I was hoping to go for a bike ride today while Felicity was at the university, but when I checked the weather forecast it showed there was a band of heavy rain due to arrive around mid-day. The possibility of ending up miles from civilisation wet and cold didn’t seem attractive, so I reluctantly decided to give it a miss. I didn’t want to spend the whole day indoors though, so I set out for a run soon after breakfast.
When we had walked past Whitlingham Broad on the first section of the Wherryman’s Way I had seen there was a circular path around it so that seemed like a good place to head for. I had also noticed a couple of enticingly named “woodland paths” in the vicinity.
I had assumed the Whitlingham Broad was of ancient origin but it was apparently a gravel quarry during the 1990s and has only recently become a public park. There have been several drownings which explain why swimming is forbidden.
I passed the confluence of the Wensum and the Yare Rivers, which was once a sacred spot with a wooden henge or circle of markers from which solstices could be observed. Unlike Stonehenge there is little trace today. Even though the Wensum is a much larger river it is considered a tributary of the smaller Yare.
At the edge of the river I stopped to look at a railway bridge that we have crossed several times on our way to and from Yarmouth. A notice informed me that this was the site of Norfolk’s worst rail disaster. Back in 1874 the London Express met a mail train coming the other way in the middle of the one track Thorpe Bridge. The outcome was not good – the trains were both destroyed and 27 people were killed.
Next I headed up a narrow bush track into the hills of Whitlingham Country Park. It seemed like quite a remote bit of forest, but apparently it was an important area back in Neolithic times because hundreds of flints get found whenever the ground is dug for any reason. One flint dates back to the Paleolithic period (over 10,000 years ago).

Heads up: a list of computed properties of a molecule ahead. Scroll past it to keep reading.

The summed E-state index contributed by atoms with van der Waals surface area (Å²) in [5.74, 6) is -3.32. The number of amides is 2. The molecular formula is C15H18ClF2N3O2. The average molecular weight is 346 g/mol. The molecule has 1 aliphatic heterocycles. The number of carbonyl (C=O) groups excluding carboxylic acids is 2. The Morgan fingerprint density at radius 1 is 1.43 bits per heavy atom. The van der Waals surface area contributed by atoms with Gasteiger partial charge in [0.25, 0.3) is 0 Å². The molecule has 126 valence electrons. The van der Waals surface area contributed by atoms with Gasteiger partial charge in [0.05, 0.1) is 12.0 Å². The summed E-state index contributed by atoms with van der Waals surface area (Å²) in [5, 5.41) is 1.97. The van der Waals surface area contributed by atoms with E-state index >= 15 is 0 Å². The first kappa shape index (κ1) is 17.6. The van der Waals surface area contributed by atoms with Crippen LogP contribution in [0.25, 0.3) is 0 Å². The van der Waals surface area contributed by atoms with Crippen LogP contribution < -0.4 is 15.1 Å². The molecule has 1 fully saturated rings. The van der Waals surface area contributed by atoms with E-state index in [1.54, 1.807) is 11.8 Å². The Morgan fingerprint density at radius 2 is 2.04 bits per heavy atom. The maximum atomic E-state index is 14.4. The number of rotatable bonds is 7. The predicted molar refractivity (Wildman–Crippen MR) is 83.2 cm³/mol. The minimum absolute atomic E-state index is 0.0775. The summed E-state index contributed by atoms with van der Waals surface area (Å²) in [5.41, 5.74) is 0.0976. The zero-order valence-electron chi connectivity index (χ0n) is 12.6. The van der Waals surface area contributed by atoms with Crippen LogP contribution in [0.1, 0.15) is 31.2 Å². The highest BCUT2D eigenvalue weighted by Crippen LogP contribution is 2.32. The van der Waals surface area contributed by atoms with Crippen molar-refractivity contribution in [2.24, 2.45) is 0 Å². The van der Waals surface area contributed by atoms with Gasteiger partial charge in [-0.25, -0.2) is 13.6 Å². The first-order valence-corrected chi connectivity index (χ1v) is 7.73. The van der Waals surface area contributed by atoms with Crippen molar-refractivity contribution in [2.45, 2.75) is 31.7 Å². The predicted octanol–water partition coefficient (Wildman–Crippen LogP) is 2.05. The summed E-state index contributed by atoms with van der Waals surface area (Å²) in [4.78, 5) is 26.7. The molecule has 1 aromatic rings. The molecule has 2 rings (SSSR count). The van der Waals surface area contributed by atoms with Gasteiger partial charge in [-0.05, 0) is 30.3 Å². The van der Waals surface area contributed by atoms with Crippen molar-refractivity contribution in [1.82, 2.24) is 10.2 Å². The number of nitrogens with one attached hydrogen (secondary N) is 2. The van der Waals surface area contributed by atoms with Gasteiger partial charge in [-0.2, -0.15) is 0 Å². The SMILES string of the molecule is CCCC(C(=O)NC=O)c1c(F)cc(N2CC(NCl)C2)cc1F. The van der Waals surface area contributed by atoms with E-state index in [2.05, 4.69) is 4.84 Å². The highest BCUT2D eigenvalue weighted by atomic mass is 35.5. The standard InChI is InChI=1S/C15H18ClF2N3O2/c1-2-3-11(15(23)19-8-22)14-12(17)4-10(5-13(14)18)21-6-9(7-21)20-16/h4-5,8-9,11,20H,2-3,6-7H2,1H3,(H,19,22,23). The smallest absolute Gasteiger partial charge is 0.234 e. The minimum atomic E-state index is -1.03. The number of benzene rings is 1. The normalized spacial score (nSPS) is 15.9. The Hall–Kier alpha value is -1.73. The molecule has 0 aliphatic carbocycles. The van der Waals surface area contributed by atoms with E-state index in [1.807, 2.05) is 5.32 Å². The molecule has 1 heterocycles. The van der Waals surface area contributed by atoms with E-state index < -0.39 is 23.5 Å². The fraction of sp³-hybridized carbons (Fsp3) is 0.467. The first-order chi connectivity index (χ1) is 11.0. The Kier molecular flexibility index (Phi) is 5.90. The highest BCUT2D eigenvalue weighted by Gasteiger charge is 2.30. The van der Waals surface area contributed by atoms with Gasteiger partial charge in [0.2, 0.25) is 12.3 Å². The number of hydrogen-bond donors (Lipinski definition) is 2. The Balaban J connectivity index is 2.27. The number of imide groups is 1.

I had been watching dozens of squirrels running along the track and just managed to get a photo of one high up a tree as it climbed to escape me. I also saw a small deer, but it was gone before I could get the camera out.
In a small clearing where I had stopped to catch my breath I noticed small markers at the base of several trees. Felicity and I have seen this elsewhere – when you look closely they are tiny doors on which are written: “fairies live here”. Some of the trees even have a back door. The fairies were nowhere to be seen, and did not respond when I knocked gently.
At the bottom of a cutting I encountered a brick arch with a door that turned out to be an old lime kiln. A century or so ago huge quantities of local chalk was heated with coal in these kilns to produce lime for making cement. There are deep pits everywhere, now overgrown with trees and bushes, where chalk was once extracted. Now the kilns are homes for colonies of bats.
It was starting to spit a bit by this time, and I had been running for over two hours, so I decided to head for home. I headed up a concrete driveway and passed the huge Crown Point Estate manor house. This is a huge complex of buildings once owned by the famous Coleman family, who made their fortune from mustard.
As I was running back down through the woodland path to Trowse Newton the rain started falling heavily, pretty much right on schedule. By the time I arrived home I was wet and starting to get cold, so I was very glad I could jump straight into a hot shower instead of having to wait for a train, return a hired bike then walk to the apartment.